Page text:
49

I am running PostgreSQL 9.3.4. I have a table with 3 columns:

id name addr
1 n1 ad1
2 n2 ad2

I need to move the data to a new table with a JSON column like:

id data
1 {"name": "n1", "addr": "ad1"}
2 {"name": "n2", "addr": "ad2"}

I tried:

SELECT t.id, row_to_json(t) AS data
FROM (SELECT id, name, addr FROM myt) t;

But that includes id in the result. So row_to_json is not the solution for me.

Is there a way to get only the columns I need (name & addr)?

1
  • I am not sure if the answer is correct. I asked it 2 years ago. I also answered my question back then but didn't mark it as correct.
    – AliBZ
    Jan 8, 2017 at 22:59

2 Answers 2

100

Simplest with the operator jsonb - text → jsonb to remove a single key in Postgres 9.5 or later - after converting the whole row with to_jsonb(). (Cast the result to json if you don't want jsonb.)

SELECT id, to_jsonb(t.*) - 'id' AS data
FROM   myt t;

In Postgres 10 or later, you can also remove a whole array of keys with the operator jsonb - text[] → jsonb.

There is also a better option with json_build_object() in Postgres 9.4 or later:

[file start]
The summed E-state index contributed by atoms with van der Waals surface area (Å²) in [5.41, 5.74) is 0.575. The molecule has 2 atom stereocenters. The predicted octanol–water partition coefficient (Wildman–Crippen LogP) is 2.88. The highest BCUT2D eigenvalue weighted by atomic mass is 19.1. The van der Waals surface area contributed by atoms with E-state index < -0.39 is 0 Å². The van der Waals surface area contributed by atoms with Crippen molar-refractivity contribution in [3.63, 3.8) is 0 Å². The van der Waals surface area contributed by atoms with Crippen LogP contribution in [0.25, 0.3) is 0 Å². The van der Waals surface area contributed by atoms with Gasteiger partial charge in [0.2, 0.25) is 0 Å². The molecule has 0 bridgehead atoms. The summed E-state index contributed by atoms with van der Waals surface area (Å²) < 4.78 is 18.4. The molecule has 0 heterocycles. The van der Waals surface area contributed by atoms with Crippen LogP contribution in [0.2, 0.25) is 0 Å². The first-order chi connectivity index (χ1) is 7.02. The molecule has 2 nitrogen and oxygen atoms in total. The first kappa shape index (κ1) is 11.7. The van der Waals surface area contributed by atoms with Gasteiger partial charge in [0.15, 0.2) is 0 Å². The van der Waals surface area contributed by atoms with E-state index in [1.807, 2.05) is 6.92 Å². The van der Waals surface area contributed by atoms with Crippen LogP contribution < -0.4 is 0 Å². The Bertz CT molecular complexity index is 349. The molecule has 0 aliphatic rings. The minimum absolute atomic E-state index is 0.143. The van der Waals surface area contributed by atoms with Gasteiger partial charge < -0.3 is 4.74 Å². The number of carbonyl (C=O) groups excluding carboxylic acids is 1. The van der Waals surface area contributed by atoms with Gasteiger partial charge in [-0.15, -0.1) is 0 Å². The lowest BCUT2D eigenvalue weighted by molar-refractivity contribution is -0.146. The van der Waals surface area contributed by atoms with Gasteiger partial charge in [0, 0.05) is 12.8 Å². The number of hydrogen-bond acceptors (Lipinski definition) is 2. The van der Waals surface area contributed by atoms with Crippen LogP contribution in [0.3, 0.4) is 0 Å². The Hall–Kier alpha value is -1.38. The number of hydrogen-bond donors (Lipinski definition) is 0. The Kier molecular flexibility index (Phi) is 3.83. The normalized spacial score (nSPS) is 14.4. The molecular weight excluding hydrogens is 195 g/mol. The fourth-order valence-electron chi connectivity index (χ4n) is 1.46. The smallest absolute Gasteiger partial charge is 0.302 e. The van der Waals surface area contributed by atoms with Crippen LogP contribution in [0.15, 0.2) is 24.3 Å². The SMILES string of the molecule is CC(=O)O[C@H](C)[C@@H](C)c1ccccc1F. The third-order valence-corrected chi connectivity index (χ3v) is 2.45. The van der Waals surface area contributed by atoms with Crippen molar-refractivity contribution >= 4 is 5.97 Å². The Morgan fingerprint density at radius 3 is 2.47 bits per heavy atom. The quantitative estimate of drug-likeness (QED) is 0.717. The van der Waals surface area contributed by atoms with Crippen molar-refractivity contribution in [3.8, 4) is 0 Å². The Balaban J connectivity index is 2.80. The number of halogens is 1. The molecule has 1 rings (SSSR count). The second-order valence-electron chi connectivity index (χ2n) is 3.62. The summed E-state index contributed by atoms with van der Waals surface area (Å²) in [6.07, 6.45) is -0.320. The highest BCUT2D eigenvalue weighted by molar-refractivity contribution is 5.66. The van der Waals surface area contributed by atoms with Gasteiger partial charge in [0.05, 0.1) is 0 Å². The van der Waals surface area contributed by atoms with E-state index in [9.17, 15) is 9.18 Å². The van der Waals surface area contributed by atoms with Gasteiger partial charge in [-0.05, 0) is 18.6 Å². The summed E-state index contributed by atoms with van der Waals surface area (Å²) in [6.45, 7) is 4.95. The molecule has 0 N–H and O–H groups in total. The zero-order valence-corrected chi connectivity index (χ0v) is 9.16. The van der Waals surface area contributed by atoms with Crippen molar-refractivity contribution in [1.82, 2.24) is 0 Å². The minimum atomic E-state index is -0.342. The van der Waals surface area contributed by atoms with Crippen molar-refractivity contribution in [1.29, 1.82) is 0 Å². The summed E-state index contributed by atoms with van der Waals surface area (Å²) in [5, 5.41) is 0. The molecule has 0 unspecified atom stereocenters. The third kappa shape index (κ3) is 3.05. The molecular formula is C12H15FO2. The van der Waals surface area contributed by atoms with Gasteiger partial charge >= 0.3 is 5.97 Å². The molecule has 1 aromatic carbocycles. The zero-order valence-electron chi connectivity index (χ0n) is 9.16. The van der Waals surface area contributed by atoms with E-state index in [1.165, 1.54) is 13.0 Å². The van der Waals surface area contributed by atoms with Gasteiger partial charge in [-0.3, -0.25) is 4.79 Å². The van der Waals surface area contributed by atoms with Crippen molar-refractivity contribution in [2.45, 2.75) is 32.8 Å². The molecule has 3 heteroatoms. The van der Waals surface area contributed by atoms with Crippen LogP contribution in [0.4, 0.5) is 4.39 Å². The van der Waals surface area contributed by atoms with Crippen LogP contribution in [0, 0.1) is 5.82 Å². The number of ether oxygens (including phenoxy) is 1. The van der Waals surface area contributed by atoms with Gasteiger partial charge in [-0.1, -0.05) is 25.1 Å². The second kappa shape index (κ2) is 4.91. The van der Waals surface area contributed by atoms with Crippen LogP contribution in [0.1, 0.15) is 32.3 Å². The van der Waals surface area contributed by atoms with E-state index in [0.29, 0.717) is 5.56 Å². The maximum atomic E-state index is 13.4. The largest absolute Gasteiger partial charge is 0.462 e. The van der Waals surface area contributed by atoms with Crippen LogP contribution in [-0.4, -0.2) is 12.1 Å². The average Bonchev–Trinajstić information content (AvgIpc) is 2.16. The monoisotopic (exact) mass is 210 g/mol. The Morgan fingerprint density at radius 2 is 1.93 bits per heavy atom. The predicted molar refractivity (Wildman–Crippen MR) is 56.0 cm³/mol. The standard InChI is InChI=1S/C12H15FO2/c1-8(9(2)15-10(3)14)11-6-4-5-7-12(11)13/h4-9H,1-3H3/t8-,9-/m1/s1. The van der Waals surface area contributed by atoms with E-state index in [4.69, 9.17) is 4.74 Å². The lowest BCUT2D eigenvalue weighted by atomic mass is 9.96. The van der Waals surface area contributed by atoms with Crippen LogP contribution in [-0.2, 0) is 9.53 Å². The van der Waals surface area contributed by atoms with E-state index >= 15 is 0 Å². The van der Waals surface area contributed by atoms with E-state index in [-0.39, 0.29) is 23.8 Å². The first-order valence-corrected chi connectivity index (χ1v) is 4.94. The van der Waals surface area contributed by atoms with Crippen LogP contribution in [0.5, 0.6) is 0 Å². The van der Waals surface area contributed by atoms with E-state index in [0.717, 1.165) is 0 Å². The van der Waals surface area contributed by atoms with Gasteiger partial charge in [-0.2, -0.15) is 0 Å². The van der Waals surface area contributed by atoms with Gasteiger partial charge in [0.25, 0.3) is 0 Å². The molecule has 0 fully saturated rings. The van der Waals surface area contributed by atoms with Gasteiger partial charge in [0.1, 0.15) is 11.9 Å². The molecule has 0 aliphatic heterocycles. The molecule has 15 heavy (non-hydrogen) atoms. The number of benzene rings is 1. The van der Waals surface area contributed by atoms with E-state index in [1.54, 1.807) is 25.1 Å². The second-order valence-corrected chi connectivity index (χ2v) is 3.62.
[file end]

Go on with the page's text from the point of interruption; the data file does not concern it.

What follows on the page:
SELECT id, json_build_object('name', name, 'addr', addr) AS data
FROM   myt;

But there is an even simpler way since Postgres 9.3:

SELECT id, to_json((SELECT d FROM (SELECT name, addr) d)) AS data
FROM   myt;

to_json() is mostly the same as row_to_json().
Find a couple more syntax variants in the fiddle.

db<>fiddle here
Old sqlfiddle (Postgres 9.6)

Related answers:

2
  • 2
    This is a better answer, and the fiddle has the proof.
    – Nacho B
    Aug 20, 2018 at 15:15
  • 1
    another banger from Erwin, i'm your biggest fan
    – jrz
    Oct 17, 2023 at 15:21
12

I found the answer from this link:

select * from (
  select id,
    (
      select row_to_json(d)
      from (
        select name, addr
        from myt d
        where d.id=s.id
      ) d
    ) as data
  from myt s
)
3
  • Dont' forget to mark your own answer as correct (no points though :-( ). I don't think that you can do this immediately, but it might help someone with a similar question in the future.
    – Vérace
    Feb 2, 2015 at 23:02
  • 4
    Aside from the missing table alias in the outer query, this is also more complex and expensive than necessary. I added another answer with a fiddle to demonstrate. Feb 3, 2015 at 3:31
  • Does this build an object array instead of returning duplicate outer query results? Dec 12, 2021 at 16:51

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